Eventually I met up with Matti and Nick who were keen to see how I had got on. Nick had no luck finding any Salmon, like myself earlier. He had decided to go back and fish for some browns and get some action.
Hamish fancied another shot at the Salmon so I fished on with Nick and tried to get some images.
The sport had slowed down as it got noticeably colder but we still managed to catch a few before calling it a night.
It was back to the goat house for wine, food and a bit of craic!
Day 3 Fishing in Iceland
The last day would see us fish in the morning up until lunch time. I chose to hit the Salmon with Hamish coming along also to take turns should we land a Salmon.
Matti drove around a couple of pools looking for fish until we found some.
“Oh yes, big Salmon and one huge Trout next to it – can you see”. The Salmon then broke the surface and looked pretty clean and a fair size considering I was about 30ft plus above it.
I kept myself calm whilst Matti suggested the best way to cover it.
The dilemma we had here is if we go too close to the brown trout, he would take the fly and ultimately spook the Salmon. I was positioned up river 25/30ft and also above the river level another 30ft plus I had to wiggle out line from the rod tip and allow the current to position the fly past the Salmon before stripping across slightly to entice him. It was an interesting and challenging presentation.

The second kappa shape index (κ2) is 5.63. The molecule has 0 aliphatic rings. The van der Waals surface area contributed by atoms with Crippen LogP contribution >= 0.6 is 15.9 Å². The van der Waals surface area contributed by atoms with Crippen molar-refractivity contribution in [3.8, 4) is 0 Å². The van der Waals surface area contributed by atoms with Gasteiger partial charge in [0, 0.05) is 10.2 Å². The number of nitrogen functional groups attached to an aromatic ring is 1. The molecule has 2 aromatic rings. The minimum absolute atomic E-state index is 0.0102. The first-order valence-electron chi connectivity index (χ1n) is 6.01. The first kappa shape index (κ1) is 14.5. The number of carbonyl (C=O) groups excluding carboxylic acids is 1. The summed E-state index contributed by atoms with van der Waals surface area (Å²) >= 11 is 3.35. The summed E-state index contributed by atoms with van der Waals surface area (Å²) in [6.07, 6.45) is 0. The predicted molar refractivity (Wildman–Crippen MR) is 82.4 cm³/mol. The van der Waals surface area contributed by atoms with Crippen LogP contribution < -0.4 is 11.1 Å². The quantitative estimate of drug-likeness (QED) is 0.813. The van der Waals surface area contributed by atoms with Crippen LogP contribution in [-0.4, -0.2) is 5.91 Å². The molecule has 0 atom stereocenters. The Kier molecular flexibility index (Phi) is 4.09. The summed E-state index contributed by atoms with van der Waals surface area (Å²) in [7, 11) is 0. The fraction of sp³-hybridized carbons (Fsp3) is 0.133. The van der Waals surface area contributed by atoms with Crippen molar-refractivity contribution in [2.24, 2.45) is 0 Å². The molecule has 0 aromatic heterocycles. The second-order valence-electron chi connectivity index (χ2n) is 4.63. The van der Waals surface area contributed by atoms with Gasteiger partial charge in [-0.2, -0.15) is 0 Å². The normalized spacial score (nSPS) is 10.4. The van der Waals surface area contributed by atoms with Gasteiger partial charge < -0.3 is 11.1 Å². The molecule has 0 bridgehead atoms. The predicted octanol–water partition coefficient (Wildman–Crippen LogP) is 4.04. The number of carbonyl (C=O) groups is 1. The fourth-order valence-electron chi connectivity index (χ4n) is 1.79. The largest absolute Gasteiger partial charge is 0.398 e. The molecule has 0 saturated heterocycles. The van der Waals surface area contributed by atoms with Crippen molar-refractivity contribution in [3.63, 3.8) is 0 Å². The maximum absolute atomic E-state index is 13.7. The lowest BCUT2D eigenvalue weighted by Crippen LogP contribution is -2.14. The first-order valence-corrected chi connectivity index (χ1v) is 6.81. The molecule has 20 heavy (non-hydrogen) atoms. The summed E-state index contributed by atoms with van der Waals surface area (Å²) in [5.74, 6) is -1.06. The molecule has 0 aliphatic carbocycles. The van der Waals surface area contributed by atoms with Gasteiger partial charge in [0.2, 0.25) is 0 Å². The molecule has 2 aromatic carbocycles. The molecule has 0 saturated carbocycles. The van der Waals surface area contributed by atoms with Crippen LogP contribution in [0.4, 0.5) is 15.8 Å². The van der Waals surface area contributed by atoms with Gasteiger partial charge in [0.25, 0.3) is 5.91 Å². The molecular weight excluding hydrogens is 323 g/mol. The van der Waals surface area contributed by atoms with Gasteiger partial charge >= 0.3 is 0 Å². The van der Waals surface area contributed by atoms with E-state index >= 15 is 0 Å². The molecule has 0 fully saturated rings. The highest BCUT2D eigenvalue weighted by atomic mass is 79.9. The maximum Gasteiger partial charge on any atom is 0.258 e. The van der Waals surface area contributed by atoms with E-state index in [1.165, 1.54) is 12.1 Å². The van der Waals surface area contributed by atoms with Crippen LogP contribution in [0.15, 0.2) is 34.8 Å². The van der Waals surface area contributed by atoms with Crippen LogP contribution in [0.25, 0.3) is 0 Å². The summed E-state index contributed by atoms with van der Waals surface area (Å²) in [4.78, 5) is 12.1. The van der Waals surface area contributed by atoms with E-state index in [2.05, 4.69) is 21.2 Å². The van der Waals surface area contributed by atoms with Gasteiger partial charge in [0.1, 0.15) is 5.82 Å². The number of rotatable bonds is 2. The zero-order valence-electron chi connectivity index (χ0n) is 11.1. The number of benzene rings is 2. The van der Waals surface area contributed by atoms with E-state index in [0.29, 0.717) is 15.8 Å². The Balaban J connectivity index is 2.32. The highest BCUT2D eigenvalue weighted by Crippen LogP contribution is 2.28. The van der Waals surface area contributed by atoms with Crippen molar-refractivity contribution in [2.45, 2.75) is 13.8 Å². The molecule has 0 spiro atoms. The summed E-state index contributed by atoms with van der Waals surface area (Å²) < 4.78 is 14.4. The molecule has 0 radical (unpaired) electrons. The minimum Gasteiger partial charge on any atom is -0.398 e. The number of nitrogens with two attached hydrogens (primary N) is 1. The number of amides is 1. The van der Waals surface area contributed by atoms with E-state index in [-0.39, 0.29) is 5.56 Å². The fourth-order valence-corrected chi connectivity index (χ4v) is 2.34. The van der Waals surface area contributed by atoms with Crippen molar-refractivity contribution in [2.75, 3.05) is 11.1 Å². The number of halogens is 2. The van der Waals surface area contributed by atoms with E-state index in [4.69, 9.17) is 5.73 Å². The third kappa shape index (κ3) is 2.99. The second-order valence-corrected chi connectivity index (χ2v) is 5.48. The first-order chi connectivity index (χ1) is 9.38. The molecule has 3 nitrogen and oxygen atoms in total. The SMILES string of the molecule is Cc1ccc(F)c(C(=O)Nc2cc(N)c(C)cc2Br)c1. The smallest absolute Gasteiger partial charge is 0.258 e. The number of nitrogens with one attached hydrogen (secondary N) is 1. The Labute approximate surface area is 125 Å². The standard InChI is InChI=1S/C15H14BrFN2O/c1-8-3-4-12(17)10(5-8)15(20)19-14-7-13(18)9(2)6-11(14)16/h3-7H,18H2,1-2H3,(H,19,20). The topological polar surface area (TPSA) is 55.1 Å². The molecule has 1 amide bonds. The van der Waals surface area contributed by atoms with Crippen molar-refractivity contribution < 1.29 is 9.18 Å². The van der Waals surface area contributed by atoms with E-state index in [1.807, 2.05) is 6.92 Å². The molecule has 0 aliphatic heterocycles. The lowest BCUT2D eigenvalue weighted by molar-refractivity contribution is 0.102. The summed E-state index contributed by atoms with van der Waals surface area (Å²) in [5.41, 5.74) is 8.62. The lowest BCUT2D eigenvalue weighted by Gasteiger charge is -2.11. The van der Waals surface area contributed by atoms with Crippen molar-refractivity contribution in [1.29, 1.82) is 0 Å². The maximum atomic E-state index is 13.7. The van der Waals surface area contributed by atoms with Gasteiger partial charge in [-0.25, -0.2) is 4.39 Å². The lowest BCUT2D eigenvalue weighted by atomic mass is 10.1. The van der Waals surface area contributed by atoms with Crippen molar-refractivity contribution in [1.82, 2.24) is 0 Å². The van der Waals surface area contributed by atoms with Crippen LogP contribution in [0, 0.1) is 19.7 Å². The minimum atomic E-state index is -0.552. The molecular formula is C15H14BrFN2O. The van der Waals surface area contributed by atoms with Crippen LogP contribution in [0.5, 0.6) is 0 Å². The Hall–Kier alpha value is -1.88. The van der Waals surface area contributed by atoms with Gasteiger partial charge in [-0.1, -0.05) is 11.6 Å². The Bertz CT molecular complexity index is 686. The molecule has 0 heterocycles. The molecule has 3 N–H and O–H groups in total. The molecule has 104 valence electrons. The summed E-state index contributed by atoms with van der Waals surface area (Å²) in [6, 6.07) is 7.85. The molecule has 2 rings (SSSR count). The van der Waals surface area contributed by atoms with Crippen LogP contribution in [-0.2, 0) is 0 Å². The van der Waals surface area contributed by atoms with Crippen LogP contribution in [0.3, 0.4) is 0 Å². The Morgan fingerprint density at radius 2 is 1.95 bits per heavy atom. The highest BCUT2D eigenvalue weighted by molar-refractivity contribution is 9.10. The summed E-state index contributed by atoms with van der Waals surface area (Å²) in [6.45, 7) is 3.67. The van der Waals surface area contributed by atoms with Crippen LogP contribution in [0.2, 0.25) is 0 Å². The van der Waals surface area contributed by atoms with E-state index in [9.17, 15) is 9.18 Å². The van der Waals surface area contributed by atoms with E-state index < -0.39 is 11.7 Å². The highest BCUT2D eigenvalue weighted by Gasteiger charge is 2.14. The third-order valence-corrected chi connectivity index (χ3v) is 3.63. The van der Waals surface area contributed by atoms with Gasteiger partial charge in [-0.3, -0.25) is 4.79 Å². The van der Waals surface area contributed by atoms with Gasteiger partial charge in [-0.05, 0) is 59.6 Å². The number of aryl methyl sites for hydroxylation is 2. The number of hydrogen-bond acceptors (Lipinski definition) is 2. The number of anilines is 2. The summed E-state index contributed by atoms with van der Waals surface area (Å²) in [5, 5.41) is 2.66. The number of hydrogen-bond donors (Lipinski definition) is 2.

First cast I was a little short. Second cast I was in the zone and watched as the Salmon rose up for the fly twice missing it! Wow, that was pretty cool. I then thought to myself “I’ve missed my chance”.
Third cast he came up missed, came back and got it!
It was a first for me to watch a Salmon take my fly like this, I was pumped as I played this fish from a very precarious position. It was probably the most nerve racking fight I’ve had from a fish on fly. I had an audience, it was the last day and would I get another chance before we flew home? Not only that, from my elevated position I had to watch every head shake of the Salmon as it bore up and down the pool whilst rubbing its side along the sharp rocks.
What was this fish trying to do to me?
The fight seemed to last an eternity, it always does in these situations. Matti was top notch throughout and explained the landing technique!